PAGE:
and your vats will brim over with new wine. 
11 My son, do not despise the Lord’s discipline, 
and do not resent his rebuke, 
12 because the Lord disciplines those he loves, 
as a father the son he delights in.

19 By wisdom the Lord laid the earth’s foundations, 
by understanding he set the heavens in place; 
20 by his knowledge the watery depths were divided, 
and the clouds let drop the dew.

Reflection: The Logic of Proverbs
By John Tillman

Predictable, logical outcomes of mathematics support the idea of a creator. Otherwise, why is there order instead of chaos? Amy has three apples and Billy has two. When they put them together, they have five. Why is it always five and not eight or four?

Proverbs begins with a father building a logical case that his son should pursue wisdom rather than foolishness and violence. The father tells his son that wisdom is the logic behind all existence—that wisdom is what God used to create the world. He presents the universe as ordered and predictable…to a point.

Proverbs in scripture are logical, but they aren’t arithmetic. They do not always add up to a predictable sum. For example, the father says that honoring God leads to wealth and other examples of a good life. Anyone recently reading Job knows that good deeds do not predictably add up to a good life.

Some statements in mathematics are also commutative. They are equally true in whatever order you want to write or read them. Whether Amy’s three apples or Billy’s two apples get added to the pile first, there are always five. 2 + 3 = 5, and so does 3 + 2.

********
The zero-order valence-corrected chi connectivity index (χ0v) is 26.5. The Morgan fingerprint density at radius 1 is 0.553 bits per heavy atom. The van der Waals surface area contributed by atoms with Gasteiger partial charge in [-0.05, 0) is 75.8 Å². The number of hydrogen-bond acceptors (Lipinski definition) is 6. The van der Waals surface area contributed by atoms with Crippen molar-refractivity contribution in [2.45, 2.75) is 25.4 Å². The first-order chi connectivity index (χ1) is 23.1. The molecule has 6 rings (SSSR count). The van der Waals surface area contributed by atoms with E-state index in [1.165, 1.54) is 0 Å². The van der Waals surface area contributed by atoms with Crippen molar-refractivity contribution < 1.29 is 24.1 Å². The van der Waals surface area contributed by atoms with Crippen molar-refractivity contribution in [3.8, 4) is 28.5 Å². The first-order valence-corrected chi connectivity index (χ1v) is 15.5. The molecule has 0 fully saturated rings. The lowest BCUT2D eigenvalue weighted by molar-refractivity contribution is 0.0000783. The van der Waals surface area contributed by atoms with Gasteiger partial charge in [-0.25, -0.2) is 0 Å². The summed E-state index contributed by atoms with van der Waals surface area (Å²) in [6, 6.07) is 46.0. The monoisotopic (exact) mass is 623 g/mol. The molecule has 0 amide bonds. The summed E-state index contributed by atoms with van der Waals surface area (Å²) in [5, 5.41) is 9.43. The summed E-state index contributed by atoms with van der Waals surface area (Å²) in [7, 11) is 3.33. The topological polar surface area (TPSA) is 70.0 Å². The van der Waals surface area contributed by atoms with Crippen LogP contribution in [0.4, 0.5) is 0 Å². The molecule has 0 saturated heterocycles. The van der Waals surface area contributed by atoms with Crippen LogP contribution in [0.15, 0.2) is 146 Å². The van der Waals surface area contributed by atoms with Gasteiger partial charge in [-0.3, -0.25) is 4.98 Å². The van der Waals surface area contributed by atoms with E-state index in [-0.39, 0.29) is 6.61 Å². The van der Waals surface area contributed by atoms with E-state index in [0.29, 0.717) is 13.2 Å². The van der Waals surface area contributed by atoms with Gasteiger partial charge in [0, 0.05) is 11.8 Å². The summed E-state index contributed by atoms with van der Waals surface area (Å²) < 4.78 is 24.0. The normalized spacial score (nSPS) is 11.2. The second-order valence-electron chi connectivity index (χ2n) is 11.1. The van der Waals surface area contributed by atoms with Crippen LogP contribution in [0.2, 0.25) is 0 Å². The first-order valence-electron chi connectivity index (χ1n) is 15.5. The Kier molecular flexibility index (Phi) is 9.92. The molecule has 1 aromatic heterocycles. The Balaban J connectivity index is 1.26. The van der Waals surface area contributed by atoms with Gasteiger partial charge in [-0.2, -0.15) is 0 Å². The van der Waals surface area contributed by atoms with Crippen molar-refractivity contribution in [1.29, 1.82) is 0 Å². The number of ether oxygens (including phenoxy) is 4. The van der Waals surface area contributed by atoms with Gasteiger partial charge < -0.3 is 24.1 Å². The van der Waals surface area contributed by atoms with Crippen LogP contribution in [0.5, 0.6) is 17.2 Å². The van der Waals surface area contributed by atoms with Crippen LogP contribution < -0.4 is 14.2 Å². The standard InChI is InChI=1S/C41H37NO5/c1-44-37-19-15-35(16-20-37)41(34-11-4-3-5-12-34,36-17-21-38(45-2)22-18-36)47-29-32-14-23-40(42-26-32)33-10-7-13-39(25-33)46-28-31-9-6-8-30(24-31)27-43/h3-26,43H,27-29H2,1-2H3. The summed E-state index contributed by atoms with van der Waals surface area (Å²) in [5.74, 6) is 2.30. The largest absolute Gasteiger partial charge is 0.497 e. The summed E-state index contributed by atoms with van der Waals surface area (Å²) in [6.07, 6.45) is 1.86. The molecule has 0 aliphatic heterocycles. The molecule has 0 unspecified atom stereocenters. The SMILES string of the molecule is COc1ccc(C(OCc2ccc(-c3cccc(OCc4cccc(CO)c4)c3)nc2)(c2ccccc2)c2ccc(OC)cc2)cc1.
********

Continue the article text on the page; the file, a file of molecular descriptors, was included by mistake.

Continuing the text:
Proverbs in scripture are often not commutative. If you reverse the statements, the wisdom within them can turn to foolishness. For example, people with “overflowing barns” often fill them, not by “honoring God” but by cheating their workers or other forms of theft.

While principles of wisdom operate in the world, there are also principalities and powers that add radical variables to the equations of life. The father is not ignorant or overly idealistic. He recognizes these factors in the equation. He tells his son not to “envy the violent.” Why? The father knows that foolishness, folly, and violence will be attractive because they seem effective. The violent will inevitably prosper. How will we respond?

Like the son, we may envy the outcomes of violence or grift. We may be tempted, for reasons of practicality, to use questionable means justified by good ends. But there is another unseen variable—God’s judgment. God’s equation subtracts salt that loses its savor and deletes whatever profit folly or violence accrues.

Wicked means taint righteous intentions. Light cannot partner with darkness. Their ways that seem right to us lead to destruction. “Do not be wise in your own eyes; fear the Lord and shun evil.”


Divine Hours Prayer: The Request for Presence
I long for your salvation, O Lord, and your law is my delight. — Psalm 119.174

– From The Divine Hours: Prayers for Summertime by Phyllis Tickle.

​Today’s Readings
Proverbs 3 (Listen 3:05)
Psalm 33 (Listen 2:08)

Read more about Temptation Has No Gender
Power, wealth, indulgence, sexuality…nothing escapes the corruption of sin and no gender is exempt from responsibility.

Read more about Pause To Read
Did you catch this weekend’s podcast episode, “Lady Wisdom”? Share this episode with a friend who needs wisdom.

Job’s Christlikeness

Scripture Focus: Job 42.7-12a